The Galapagos Islands are 1,000 kilometres off the coast of mainland Ecuador – a two hour flight from Guayaquil. It’s a pristine, isolated area with rare animal species – found nowhere else in the world! We have taken a “last minute deal” on a luxury boat called the Gran Natalia – for four nights and five days – and are very excited! There are eight well-appointed and roomy guest cabins on two decks – all with a very similar layout – and ours is just off the main dining/lounge area. We have fourteen other guests from all over the world and it’s a treat for us to be speaking English and having other people to talk to! Lunch is served and we can all see that the food is going to be more than adequate and plentiful!!
We motor round Santa Cruz Island and are taken towards shore on two zodiacs (pangas) for snorkelling. The abundance of marine life is crazy – it’s like floating round in an aquarium – except there’s Paul diving and swimming along the sea bottom beneath you! One couple have a sea lion come right up to their masks and we see turtles, stingray, sea snakes, star fish and so many different species of fish. We come ashore for a hike in a remote and pristine part of the island – there are marine iguana, orange and aqua crabs, birds and land iguana – and a fading light!
The wildlife are totally oblivious to us as our guide, Jaime (pronounced Hi-me), “speaks” quite cleverly to a Galapagos Mockingbird – up so close it is unbelievable!
Everyone is hitting a wall after dinner from early morning travel but just as we’re about to head to our cabins there is excitement down the back of the boat! The lights have attracted fish – and these have attracted lots of sharks! We start heading for Rabida Island around 4am and get the breakfast “bell” at six – the island is scoria and gets hot very quickly so we need to have an early hike! As we approach the cliffs in the zodiacs, we can see more iguanas basking and light-blue-footed boobies.
We come ashore on a red scoria beach and head up through the landscape – lots of endemic birds, lava lizards and some turtle nests in the dunes.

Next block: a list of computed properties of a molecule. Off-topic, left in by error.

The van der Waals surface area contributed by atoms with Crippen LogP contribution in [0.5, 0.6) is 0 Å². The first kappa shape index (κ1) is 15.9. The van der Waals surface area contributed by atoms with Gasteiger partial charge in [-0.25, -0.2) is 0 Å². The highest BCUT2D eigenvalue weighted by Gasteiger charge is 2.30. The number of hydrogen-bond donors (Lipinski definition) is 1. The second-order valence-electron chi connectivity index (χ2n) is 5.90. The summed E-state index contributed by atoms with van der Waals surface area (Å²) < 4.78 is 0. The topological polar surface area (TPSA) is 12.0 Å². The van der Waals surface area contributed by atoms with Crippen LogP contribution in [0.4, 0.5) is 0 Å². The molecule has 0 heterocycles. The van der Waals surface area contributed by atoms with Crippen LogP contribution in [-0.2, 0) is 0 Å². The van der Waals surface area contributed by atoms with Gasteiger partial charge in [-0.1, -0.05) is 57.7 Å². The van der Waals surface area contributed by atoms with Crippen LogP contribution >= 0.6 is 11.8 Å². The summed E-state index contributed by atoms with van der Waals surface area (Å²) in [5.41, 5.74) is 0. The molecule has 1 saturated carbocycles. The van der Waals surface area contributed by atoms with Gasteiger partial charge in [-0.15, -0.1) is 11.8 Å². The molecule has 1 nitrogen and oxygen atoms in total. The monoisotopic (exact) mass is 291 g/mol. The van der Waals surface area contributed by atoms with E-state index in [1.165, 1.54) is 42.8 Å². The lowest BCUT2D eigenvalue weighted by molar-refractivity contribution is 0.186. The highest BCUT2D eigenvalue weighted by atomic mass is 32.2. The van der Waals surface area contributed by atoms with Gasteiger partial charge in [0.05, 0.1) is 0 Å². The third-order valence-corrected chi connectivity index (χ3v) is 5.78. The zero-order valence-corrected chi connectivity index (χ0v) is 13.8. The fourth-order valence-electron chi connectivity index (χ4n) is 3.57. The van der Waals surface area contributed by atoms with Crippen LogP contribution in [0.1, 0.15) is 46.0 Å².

We snorkel in this area and a white-tip reef shark goes right beneath me, several manta rays and lots of beautiful fish. Jaime has convinced us the sharks have plenty to eat so we can snorkel with them without fear! We have lunch and a break as the boat motors to Chinese Hat Island for more snorkelling and a late walk on the island – and we watch baby sea lions reunite with their mothers!
After dinner we motor seven hours north to Genovesa Island – a gentle roll on the boat rocks us to sleep – and the stars and birds follow us all the way!
At sunrise we try a “dry” landing but the swells are too big against the rocks so we snorkel and do some kayaking. Finally we get ashore on Genovesa and the bird life is phenomenal – large birds – and we can go up so close – even when they have babies!
We move on to Darwin Bay – another beautiful beach – for more snorkelling – and more incredible bird life.
We sail overnight to Bartolome Island and have an early walk to the summit – it is so still and like a moonscape – with amazing views and the famous shark fin, Pinnacle Rock.
Just across a narrow channel west lies Sullivan Bay on Santiago Island and the landing offers one of the most outstanding volcanic sites in the Galapagos. Just over a century ago, the island gave birth to a field of lava called pahoehoe (“rope-like” in Hawaiian), which gleams like a gigantic obsidian sculpture – it feels like it just happened yesterday!
We motor back to Santa Cruz Island after our “last supper” – and it’s a time to reflect on our amazing trip.
We’ve made friends with some wonderful people – had an awesome crew – and seen and learnt about one of the world’s very special and unique destinations. The images of the Galapagos – where the human imprint is kept to a minimum – will stay in our heads forever!
We knew at the airport we had “lucked in” on a good guide – Jaime had great people skills and enjoyed sharing his love for the Galapagos Islands in such a delightful and passionate way – we felt very privileged! There were nine crew for sixteen guests and they all played a role in making our journey special and very memorable.
Tip of the Day
Imitating a sea lion on the sand does not always mean he will talk to you – humans are not predators – so they sleep through anything!!
Story of the Week
We’ve paid a million bucks to come to the Galapagos Islands and go on a luxury cruise to see a pristine part of the world and the unique birds and animals that are part of it. At the local fish market on the main island of Santa Cruz we can see most of this wildlife in one spot!!